Employment policy

Opening remarks at the Solomon Islands National Employment Policy Development Seminar

By Mr Matin Karimli, Director ILO Office for Pacific Island Countries at the Solomon Islands National Employment Policy Development Seminar

Statement | Honiara, Solomon Islands | 14 September 2021
Contact(s): bernard@ilo.org
Dear Ladies and Gentlemen, Invited Guests and excellences,

As the Director for the ILO’s Office for Pacific Island Countries based in Suva I am privileged and delighted to be able to deliver my remarks for the opening of the seminar on the Development of the National Employment Policy for Solomon Islands.

Before I proceed, I would like to acknowledge the following persons:

• Honorable Frederick Kologeto, Minister of Commerce, Industries, Labour & Immigration, Solomon Islands.
• Mr. Riley Mesepitu, Permanent Secretary, Ministry of Commerce, Industries, Labour & Immigration, Solomon Islands.
• Mr. Mr. Josiah Manehia, Commissioner of Labour, Ministry of Commerce, Industry, Labour and Immigration
• Government Caucus members,
• Mr. David Tuhanuku, President, Solomon Islands Council of Trade Unions.
• Ms. Natalina Hong, CEO, Solomon Islands Chamber of Commerce and Industries.
• Mr. Kinan Albahnasi, Decent Work & Employment Specialist.
• Mr. Bimlesh Raj, Programme Officer, ILO Office for Pacific Island Countries.
• Invite quests and excellences.
• In addition, to anyone whom I may have forgotten.

This event today is the beginning of a journey towards the development of NEP in Solomon Islands. It is a clear commitment from the Government as well to expand job opportunities for all men and women in Solomon Islands, not just those with resources, but for all, urban and rural, encompassing all economic sectors including the vulnerable segment of the society such as youth, women.

As you know, Employment is a critical avenue toward achieving inclusive and pro-poor growth. Productive employment and decent work, not just work but decent work, are the main roadmap for strengthening vulnerable communities and national resilience.

The low labour force participation together with high level of vulnerability, especially for women, and the difficulties for youth to find decent job opportunity that meets the future of work stand out as the most deficiencies. Therefore, this event will chart a new dialogue across all line ministries to focus on the need for diversifying the economy to create new jobs to provide employment opportunities for the large population of young people entering the labour market in the next years; which means increasing formal jobs and addressing current productivity to achieve national development strategies.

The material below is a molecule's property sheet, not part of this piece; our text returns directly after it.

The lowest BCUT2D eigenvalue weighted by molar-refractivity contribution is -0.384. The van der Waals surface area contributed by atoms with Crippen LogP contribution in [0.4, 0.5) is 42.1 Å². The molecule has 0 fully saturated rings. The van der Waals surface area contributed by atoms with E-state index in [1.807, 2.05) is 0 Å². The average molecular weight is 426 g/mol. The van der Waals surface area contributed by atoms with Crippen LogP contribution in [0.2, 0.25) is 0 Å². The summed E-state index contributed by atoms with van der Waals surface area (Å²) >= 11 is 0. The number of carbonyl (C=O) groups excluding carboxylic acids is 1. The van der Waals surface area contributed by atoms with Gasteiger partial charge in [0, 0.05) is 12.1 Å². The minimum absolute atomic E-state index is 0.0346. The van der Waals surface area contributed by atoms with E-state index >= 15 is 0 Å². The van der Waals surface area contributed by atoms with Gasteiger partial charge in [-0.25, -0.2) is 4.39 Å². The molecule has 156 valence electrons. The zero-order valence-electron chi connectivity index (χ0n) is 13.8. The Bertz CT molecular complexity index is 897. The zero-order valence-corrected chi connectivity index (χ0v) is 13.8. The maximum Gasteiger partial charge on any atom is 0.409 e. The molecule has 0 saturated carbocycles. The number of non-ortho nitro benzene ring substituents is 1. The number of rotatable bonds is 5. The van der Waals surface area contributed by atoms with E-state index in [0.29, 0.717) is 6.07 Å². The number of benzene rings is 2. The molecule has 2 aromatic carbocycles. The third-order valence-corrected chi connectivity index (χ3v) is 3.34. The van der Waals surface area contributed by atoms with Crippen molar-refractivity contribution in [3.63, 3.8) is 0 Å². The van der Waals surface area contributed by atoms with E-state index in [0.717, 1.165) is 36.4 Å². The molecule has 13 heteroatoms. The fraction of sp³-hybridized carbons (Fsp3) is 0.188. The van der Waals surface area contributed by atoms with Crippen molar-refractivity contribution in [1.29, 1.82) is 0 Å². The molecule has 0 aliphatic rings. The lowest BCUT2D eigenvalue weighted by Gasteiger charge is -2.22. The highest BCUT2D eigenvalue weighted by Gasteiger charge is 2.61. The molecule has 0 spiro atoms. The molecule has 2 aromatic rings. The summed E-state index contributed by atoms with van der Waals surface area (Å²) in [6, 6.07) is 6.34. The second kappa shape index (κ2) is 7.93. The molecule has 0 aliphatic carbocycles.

Economic diversification and decent work will give opportunities and enhance the capacity of people in Solomon Islands to engage in productive activities that will strengthen the capacity in the face of climate change and COVID-19, rather than depending only on subsistence production. In this sense, productive Employment shall be a central means of nation building and wealth creation.

As we all know, the COVID-19 crisis has a significant impact on the labour markets in the Pacific Island Countries (PICs), including Solomon Islands, bringing disproportionate levels of unemployment and underemployment across different groups of people sectors and regions.

Evidence from the rapid assessment in Solomon Islands, a large number of workers are affected by the reduced income from losses of jobs, decreased working hours and a decrease in business revenues due to the partial closure of markets.
Young people and women, among others in the informal sector are the most vulnerable to job losses resulting from the crisis.

The consequences of the current or other crisis are affecting not only the size of Employment but also its composition in terms of forms of work, sector, skills and working conditions.

The best approach to strengthen the national economies in the PICs right now is to help reactivate labour markets and getting people back to work with some protection measures. On the longer term, countries should work toward safeguarding themselves against labour market vulnerabilities that were revealed during the crisis and addressing trends shaping the world of work, including climate change.

This requires reorienting national employment policies towards promoting a more job-rich and resilient recovery.

Recently the ILO in partnership with the United Nations Development Programme, the Government of Solomon Islands along with other partners under the UN Peace Building project undertook the training of close 400 youths on enterprise development in the rural sectors. The training was guided by ILO’s Employment and Decent Work for Peace and Resilience Recommendation (No. 205), Jobs for Peace and Resilience programme which combines employment-intensive investments, technical, vocational and entrepreneurial skills training.

Identifying employment policy priorities and transforming them into practice is a multifaceted process that requires solid commitment and coordination from all actors involved. It requires extensive efforts to define recovery measures and employment resilience policies and map them instrumentally through national implementation mechanisms.

I wish you all the very best for the rest of the seminar, please have an enjoyable learning experience that sets an agreement on the NEP, thank you sincerely for your attention!